after he had written her the most abject apology he knew how to frame; nor
of her father's interview with the young man wherein he was told some facts
about himself more plainly than anyone, even in his babyhood, had ever
dared to tell him. Mr. Endicott agreed to keep silence for Starr's sake,
provided the young man would do nothing to create any gossip about the
matter, until the intended wedding had been forgotten, and other events
should have taken the minds of society, from their particular case. Carter,
for his own sake, had not cared to have the story get abroad and had
sullenly acceded to the command. He had not, however, thought it necessary
to make himself entirely miserable while abroad; and there were those who
more than once spoke his name in company with that of a young and dashing
divorcée. Some even thought he returned to America sooner than he intended
in order to travel on the same steamer that she was to take. However, those
whispers had not as yet crossed the water; and even if they had, such
things were too common to cause much comment.
Then, one Monday morning, the papers were filled with horror over an
unusually terrible automobile accident; in which a party of seven, of whom
the young divorcée was one and Stuyvesant Carter was another, went over an
embankment sixty feet in height, the car landing upside down on the rocks
below, and killing every member of the party. The paper also stated that
Mr. Theodore Brooks, intimate friend of Carter's, who was to have been best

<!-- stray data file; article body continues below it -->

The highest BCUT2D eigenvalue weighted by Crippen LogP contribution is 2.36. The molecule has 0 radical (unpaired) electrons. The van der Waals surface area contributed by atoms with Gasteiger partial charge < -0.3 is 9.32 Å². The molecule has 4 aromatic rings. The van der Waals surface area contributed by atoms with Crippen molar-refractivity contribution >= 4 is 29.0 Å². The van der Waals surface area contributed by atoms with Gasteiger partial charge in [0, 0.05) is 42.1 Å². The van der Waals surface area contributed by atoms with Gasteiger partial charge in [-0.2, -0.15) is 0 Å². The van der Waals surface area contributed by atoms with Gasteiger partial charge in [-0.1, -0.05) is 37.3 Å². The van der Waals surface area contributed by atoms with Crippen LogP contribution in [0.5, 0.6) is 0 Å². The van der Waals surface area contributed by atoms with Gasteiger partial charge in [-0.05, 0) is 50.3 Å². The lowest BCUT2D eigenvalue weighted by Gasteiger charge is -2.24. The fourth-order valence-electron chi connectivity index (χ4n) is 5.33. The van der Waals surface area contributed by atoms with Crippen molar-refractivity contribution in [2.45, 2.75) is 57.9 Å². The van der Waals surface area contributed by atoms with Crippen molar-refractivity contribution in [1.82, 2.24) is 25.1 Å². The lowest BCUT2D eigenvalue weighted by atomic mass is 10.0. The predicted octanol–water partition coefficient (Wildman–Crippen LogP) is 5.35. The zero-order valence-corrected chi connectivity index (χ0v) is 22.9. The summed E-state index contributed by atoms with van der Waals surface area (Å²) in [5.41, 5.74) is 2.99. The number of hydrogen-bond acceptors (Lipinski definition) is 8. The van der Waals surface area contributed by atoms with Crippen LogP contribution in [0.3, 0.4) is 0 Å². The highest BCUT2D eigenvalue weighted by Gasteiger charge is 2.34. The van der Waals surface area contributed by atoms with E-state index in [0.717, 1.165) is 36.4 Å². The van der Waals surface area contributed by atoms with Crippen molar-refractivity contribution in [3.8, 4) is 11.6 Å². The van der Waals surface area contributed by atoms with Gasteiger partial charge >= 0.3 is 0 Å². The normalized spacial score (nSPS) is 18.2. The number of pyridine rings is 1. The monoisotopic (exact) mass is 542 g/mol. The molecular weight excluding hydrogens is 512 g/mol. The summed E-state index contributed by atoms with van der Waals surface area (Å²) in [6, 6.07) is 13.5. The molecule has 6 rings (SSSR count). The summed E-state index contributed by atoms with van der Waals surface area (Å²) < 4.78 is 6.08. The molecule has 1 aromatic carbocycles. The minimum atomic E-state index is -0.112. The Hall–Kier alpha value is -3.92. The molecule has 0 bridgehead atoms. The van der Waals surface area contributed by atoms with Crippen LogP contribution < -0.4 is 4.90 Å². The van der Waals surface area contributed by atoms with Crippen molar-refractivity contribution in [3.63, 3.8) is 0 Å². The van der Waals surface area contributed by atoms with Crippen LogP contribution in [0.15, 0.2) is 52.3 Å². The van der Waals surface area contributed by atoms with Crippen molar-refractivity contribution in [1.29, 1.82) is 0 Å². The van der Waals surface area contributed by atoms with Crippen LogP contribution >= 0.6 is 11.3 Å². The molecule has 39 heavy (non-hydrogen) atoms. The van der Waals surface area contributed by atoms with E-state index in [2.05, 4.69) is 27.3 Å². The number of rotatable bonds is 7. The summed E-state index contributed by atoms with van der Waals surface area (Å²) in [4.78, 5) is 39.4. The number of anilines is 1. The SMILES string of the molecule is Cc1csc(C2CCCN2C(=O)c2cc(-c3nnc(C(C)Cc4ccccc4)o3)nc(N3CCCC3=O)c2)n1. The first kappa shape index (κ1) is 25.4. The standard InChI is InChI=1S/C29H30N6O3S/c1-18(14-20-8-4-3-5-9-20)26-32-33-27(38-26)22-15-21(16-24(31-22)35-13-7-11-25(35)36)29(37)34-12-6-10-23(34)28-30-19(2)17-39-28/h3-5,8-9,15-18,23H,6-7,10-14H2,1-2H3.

man at the wedding some months previous, which was postponed on account of
the sudden illness and death of the bride's mother, was of the party.
Thus ended the career of Stuyvesant Carter, and thus the world never knew
exactly why Starr Endicott did not become Mrs. Carter.
Michael, from the moment that he went forth from delivering his message in
the church, saw no more of the Endicotts. He longed inexpressibly to call
and enquire for Starr; to get some word of reconciliation from her father;
to ask if there was not some little thing that he might be trusted to do
for them; but he knew that his place was not there, and his company was not
desired. Neither would he write, for even a note from him could but seem,
to Starr, a reminder of the terrible things of which he had been witness,
that is if anybody had ever told her it was he that brought her home.
One solace alone he allowed himself. Night after night as he went home
late he would walk far out of his way to pass the house and look up at her
window; and always it comforted him a little to see the dim radiance of her